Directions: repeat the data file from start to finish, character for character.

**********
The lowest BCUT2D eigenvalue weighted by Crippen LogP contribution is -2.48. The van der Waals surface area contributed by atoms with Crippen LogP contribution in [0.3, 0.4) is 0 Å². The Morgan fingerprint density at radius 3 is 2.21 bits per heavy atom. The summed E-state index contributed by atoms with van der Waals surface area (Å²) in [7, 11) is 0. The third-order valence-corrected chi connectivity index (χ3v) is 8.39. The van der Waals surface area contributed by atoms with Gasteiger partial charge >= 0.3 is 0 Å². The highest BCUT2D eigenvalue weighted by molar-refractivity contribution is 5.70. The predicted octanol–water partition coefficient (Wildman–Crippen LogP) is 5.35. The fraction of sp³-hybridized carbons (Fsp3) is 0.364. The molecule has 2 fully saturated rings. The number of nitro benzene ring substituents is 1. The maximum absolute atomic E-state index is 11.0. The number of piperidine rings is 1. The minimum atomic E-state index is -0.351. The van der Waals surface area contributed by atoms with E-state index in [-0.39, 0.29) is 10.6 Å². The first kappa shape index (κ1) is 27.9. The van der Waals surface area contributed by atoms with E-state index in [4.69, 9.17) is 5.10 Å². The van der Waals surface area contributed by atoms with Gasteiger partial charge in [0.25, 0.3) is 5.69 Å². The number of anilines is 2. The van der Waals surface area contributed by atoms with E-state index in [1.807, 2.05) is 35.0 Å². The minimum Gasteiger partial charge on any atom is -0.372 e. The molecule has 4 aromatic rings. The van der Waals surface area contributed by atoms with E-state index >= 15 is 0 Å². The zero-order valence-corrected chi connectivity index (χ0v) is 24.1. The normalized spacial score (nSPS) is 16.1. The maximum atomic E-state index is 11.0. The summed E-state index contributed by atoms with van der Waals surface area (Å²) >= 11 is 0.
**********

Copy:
The lowest BCUT2D eigenvalue weighted by Crippen LogP contribution is -2.48. The van der Waals surface area contributed by atoms with Crippen LogP contribution in [0.3, 0.4) is 0 Å². The Morgan fingerprint density at radius 3 is 2.21 bits per heavy atom. The summed E-state index contributed by atoms with van der Waals surface area (Å²) in [7, 11) is 0. The third-order valence-corrected chi connectivity index (χ3v) is 8.39. The van der Waals surface area contributed by atoms with Gasteiger partial charge >= 0.3 is 0 Å². The highest BCUT2D eigenvalue weighted by molar-refractivity contribution is 5.70. The predicted octanol–water partition coefficient (Wildman–Crippen LogP) is 5.35. The fraction of sp³-hybridized carbons (Fsp3) is 0.364. The molecule has 2 fully saturated rings. The number of nitro benzene ring substituents is 1. The maximum absolute atomic E-state index is 11.0. The number of piperidine rings is 1. The minimum atomic E-state index is -0.351. The van der Waals surface area contributed by atoms with E-state index in [-0.39, 0.29) is 10.6 Å². The first kappa shape index (κ1) is 27.9. The van der Waals surface area contributed by atoms with E-state index in [4.69, 9.17) is 5.10 Å². The van der Waals surface area contributed by atoms with Gasteiger partial charge in [0.25, 0.3) is 5.69 Å². The number of anilines is 2. The van der Waals surface area contributed by atoms with E-state index in [1.807, 2.05) is 35.0 Å². The minimum Gasteiger partial charge on any atom is -0.372 e. The molecule has 4 aromatic rings. The van der Waals surface area contributed by atoms with E-state index >= 15 is 0 Å². The zero-order valence-corrected chi connectivity index (χ0v) is 24.1. The normalized spacial score (nSPS) is 16.1. The maximum atomic E-state index is 11.0. The summed E-state index contributed by atoms with van der Waals surface area (Å²) >= 11 is 0.